The story goes that Anadama Bread was created when a crusty old New Englander came home after a long day’s work to discover his wife Anna had run off and all that was left for his dinner was a pot of cornmeal mush and molasses. He tossed some flour and yeast into the slurry and baked it, cursing “Anna, damn ‘er!” (“Anadama” to non-Yankee ears) all the while.
This is my first try at Anadama Bread (from The Bread Baker’s Apprentice) — I decided to give it a whirl after hearing great things about the results from BBA Challenge participants. Alas, I overproofed my loaves and they turned out rather sunken and flat. I can’t win sometimes — either my kitchen is too cold or too warm, depending on the season. I’m sure the Anadama will be great for our sandwiches today, though. Our crazy New England weather has finally cleared up after weeks of rain, so we’re heading to the beach!
Ever since I began learning how to make flowers in my Wilton classes, I’ve become rather preoccupied with thoughts of flowers. Their relative size, color(s), shape, construction… it’s all suddenly become fascinating to me. C. has been attending day camp for the past two weeks and during my 17 mile drive to and from camp twice a day, I passed hundreds of blooming day lilies, just as I was learning how to make Easter lilies in class. I’ve always loved those vibrant orange to copper-hued day lilies, so I made a bunch out of royal icing for my finale cake. I didn’t end up using them for that, but they will undoubtedly make their way on to another cake this summer.
Today was the final day of my Wilton Course 3 class. It was also the last class of all the Wilton classes offered at my local Michael’s, since I have already completed Course 1 and 2 and the Fondant and Gum Paste class. However, lest I get too big for my britches with all this cake decorating know-how, the cake gods made sure just about everything that could go wrong in my prep for today’s class went wrong. A brief (and partial) accounting follows. My cake layers (I made extra) bubbled over in the oven, making a smoky, burnt mess, which I then had to chisel out (this happened twice!). My layers crumbled and/or broke (yes, every single one of them) when I removed them from the pans to cool. My crumb coats of icing were full of crumbs (which is supposed to happen), as were my final coats (not supposed to happen). By the end of my baking and frosting day yesterday, I was sick to death of this cake, and I hadn’t even had class yet.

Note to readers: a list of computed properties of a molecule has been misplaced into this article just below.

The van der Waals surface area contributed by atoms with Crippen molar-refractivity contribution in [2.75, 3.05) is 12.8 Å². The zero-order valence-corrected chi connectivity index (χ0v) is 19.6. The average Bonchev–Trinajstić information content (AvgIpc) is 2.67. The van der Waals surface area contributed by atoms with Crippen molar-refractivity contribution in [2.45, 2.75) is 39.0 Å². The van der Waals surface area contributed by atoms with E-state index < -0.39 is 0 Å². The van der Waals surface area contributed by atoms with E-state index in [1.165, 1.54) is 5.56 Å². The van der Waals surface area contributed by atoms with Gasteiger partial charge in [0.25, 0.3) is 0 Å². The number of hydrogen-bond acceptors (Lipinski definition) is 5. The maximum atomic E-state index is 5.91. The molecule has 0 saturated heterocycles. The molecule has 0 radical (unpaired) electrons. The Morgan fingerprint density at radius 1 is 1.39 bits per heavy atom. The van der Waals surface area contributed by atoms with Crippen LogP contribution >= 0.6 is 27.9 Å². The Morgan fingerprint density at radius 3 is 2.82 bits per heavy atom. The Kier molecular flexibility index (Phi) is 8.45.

This morning, I somehow managed to transport the cakes to class without further damage. We spent the morning assembling the tiers and decorating our cakes with the royal icing flowers we had made and dried in advance. All in all, I’m satisfied with the results — it isn’t quite what I had envisioned but I’m mostly relieved that it’s finished and we can finally eat it. 🙂 The cake is the Chocolate Fudge Groom’s Cake
from the Wilton site, iced with the Buttercream Icing
(half shortening, half butter — a compromise over the all-shortening Class Buttercream which I’ve been whining about since I started my first Wilton class
back in February). It’s a good combo — I ate enough trimmings yesterday to know. The purple petunias were for C. — I promised him a purple-themed cake a while back.
When I started my first Wilton class last winter, all I wanted was to learn a little something about cake decorating so I wouldn’t make too big a fool out of myself when I did my cake classes at Johnson and Wales. I didn’t expect to love it, or even be good at it. To my surprise, I found the classes to be really enjoyable and personally gratifying. As my mother-in-law said to me recently, “Those classes really worked out for you, didn’t they?” As always, a million thank you’s to Evelyn for being the best teacher an uncoordinated, unartistic person could hope for — positive, supportive, patient and most of all, always good-humored. I am so grateful we crossed paths.
Do you want to know a secret? Homemade bagels are crazy easy to make. They’re even easier than baking a batch of muffins (although they do require a wee bit of planning) and are far more impressive in my opinion. I baked this batch from Peter Reinhart’s wonderful Bread Baker’s Apprentice and topped them with a blend of coarse kosher salt, poppy seeds and toasted sesame seeds.
C. is a huge devotee of garlic bread sticks. And as a result, we’ve sampled many different recipes. Actually, I guess we’re all fans, because we have a tendency to turn almost any individually sized baked good into some sort of garlic bread stick variation — garlic pretzels, garlic biscuits, garlic knot rolls.
I bookmarked this recipe for the Bakers’ Banter’s Soft Bread Sticks a couple months ago. They compare them to Pizza Hut’s bread sticks, which I’ve never had, but if these bread sticks are any indication, they must be very tasty. This recipe is a variation of BB’s Blitz Bread (which I made last summer). The texture of the bread sticks is reminiscent of a focaccia, but unlike a traditional focaccia, these are super fast and super easy to make — from start to finish in just a couple of hours. The bread sticks are light and have a little crustiness to them, thanks to a second turn in the oven, and are rather addictive. I actually baked them for C. to take to camp for lunch tomorrow but we couldn’t help sneaking several. But no worries — the recipe makes 3 dozen!